What makes our glass to metal seals different?
Differences in glass-to-metal seals can have a dramatic effect on your overall costs. Beyond cost is an even more fundamental consideration: the highly leveraged role glass-to-metal seals can play in the performance of your own products.
- Concept Group seals have superior hermeticity, testing orders of magnitude better than competitors.
- Our rigorous inspection process holds parts to higher standards, resulting in seals with more reliable electrical performance.
- Our seals use special, dense glasses that give a mechanically stronger, longer lasting seal.
- Concept Group produces weld-ready, untarnished, oxide-free seals that require no additional cleaning.
- Our manufacturing process eliminates bubbles and voids, creating seals of even greater density and reliability.
- Concept Group’s plating shop exclusively plates glass-to-metal seals.
Frequently Asked Questions
What does it mean for seals to be weld-ready?
If your company does secondary welding, joining the hermetic seals to packages and other assemblies, you should use untarnished, weld-ready hermetic seals.
The manufacturing process used by many hermetic seal suppliers can leave a tarnish residue that’s actually visible on the seals’ metal surfaces. This thin tarnish layer melts at higher temperatures than welding metal, so it isn’t eliminated during your secondary welding. When you weld the tarnished seal into your packages and other sub-assemblies, the tarnish can get trapped in the new weld, producing a weld defect that’s very difficult to detect, even with radiography. This defect weakens the weld. It can cause weld cracking and subsequent performance failure.
When is it important to use special, dense glasses?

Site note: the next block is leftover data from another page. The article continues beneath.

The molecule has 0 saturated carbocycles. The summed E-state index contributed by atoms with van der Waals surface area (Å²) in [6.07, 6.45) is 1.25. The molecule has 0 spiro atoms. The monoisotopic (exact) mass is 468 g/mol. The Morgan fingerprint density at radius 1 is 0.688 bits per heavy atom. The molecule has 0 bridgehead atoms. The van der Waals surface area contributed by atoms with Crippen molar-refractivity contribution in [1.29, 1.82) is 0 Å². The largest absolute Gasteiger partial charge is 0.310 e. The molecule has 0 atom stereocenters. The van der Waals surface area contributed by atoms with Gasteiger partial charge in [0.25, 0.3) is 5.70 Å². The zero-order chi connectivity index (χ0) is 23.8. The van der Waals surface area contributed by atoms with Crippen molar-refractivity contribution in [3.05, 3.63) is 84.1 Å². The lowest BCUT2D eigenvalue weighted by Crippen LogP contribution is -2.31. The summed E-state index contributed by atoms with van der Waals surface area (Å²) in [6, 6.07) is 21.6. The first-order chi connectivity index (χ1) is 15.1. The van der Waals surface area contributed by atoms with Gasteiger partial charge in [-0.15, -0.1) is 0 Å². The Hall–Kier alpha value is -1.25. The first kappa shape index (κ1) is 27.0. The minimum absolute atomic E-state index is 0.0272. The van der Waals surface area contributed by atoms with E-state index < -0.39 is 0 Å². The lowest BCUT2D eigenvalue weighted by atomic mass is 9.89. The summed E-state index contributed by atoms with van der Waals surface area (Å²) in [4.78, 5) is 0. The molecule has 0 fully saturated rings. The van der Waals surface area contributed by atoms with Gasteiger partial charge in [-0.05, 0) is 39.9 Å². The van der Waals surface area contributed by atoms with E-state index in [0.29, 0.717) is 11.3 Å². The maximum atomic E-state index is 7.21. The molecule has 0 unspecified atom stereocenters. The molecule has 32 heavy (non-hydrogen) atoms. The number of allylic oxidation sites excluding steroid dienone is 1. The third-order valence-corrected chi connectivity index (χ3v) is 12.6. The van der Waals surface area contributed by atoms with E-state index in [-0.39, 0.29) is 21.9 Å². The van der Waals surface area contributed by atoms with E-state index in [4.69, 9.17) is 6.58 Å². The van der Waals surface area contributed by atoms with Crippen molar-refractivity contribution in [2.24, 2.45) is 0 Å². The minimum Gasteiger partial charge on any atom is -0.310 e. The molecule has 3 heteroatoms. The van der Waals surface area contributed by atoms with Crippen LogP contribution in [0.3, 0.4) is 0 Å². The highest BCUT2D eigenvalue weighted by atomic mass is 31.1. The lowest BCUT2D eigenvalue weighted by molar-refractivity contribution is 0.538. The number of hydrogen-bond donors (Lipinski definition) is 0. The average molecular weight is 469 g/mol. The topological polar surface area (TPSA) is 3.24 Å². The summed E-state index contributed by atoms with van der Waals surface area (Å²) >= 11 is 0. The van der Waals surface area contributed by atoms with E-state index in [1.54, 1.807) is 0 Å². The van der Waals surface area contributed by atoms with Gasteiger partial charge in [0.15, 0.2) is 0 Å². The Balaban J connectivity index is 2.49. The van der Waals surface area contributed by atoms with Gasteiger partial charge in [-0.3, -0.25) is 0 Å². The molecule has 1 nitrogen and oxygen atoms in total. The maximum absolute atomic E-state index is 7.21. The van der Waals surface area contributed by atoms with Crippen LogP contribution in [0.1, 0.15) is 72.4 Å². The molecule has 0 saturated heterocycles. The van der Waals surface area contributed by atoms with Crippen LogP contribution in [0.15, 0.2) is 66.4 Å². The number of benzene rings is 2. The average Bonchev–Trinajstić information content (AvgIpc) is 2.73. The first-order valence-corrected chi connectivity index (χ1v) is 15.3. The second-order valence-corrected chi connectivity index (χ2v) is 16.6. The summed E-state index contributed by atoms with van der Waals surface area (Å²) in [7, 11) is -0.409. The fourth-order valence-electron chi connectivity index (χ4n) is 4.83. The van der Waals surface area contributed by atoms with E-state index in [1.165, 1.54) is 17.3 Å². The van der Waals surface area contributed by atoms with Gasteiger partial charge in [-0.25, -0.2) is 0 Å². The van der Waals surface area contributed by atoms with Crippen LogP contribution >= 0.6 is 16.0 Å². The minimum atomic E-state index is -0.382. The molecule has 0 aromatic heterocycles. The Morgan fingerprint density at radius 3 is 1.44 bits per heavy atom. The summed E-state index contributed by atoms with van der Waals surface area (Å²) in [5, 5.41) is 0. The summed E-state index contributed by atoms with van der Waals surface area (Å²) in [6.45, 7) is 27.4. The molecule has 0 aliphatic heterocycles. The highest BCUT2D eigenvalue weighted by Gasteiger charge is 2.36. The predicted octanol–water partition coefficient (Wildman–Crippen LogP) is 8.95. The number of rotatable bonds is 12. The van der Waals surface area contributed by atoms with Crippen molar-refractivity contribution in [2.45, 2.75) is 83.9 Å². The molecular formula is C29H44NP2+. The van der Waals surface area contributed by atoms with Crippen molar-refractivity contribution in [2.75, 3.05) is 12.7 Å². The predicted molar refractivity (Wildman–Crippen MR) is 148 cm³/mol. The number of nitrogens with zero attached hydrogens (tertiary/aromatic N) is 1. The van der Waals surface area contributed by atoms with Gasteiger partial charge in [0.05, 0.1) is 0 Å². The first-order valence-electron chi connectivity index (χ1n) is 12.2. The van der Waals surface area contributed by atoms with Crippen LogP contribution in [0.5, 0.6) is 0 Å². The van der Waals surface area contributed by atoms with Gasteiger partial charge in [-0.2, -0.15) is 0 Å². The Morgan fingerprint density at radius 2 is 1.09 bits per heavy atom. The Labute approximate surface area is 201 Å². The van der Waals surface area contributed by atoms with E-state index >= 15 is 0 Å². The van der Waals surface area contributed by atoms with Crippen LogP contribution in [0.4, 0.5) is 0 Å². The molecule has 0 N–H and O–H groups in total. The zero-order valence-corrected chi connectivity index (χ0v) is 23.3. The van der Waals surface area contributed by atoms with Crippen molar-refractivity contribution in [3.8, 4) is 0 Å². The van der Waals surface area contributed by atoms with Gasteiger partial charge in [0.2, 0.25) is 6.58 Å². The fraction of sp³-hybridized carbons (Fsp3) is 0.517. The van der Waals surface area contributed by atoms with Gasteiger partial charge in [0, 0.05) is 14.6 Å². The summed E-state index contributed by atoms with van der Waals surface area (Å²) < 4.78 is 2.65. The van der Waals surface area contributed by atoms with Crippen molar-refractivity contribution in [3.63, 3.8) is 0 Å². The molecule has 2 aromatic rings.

If your hermetic glass-to-metal seals will face particularly challenging environments, such as those with high temperatures or high pressures, it’s important to select seals that are made with especially dense, strong glass. These denser glasses resist the cracking and other performance breakdowns that can occur when less-dense glasses are subjected to such extreme conditions.
Your hermetic seals should also be manufactured under conditions of increased positive pressure. This positive-pressure manufacturing process creates glasses of even greater density and reliability, by eliminating bubbles and voids that would likely remain if the manufacturing were done at lower or ambient pressures.
Do we clean incoming hermetic seals?
Many companies have to clean their incoming seals before they forward them to manufacturing.
Cleaning is an important step – if it’s needed. Visible tarnish on the seals’ metal surfaces can cause defects in your secondary welds, and these defects can produce weld cracking and other performance failures. That’s why the tarnish should be removed before you invest welding time (and other parts) in the seals.
Unfortunately, cleaning glass-to-metal seals takes up valuable time, and that’s an added cost for your company. To eliminate this added cost, use weld-ready, tarnish-free hermetic seals that don’t need additional cleaning. In fact, in most applications, our seals can be used right out of the shipping container.
What if my design specifications change?
Maybe a customer’s new requirements are driving a change in your hermetic seals’ specifications. Or maybe your engineering team has come up with a tweak to the existing design, one that will improve performance. There are lots of good reasons why seal designs can change over time.
When the time comes for your design to change, the last thing you want from your supplier is bureaucratic pushback or endless scheduling queues. What you do want is a supplier with the deep engineering expertise to clearly understand your new requirement, and the flexible, positive attitude to deliver it quickly and accurately – just the way you want it. Ask how spec changes are handled. Make sure you have a capable, can-do team who will work with you, 24/7.
What if my glass-to-metal seals require plating?
It’s not uncommon for hermetic glass-to-metal seals to be plated as a final manufacturing step. If this is true of your own seals, it would be good to find out where the plating is being done.
Most plating shops plate everything from door knobs to car bumpers. That’s bad for hermetic seals, because it can be a significant source of cross-contamination. Impurities from such contamination can result in your hermetic seals blistering and turning brittle. The plating process can even deposit particulate contaminants, leading to rust.
If you need plating, it’s best to use an operation that specializes in plating glass-to-metal hermetic seals, one that works on nothing else. That way, you can be certain not only that the risk of cross-contamination is eliminated, but also that your precision-made seals are handled with appropriately rigorous quality control standards.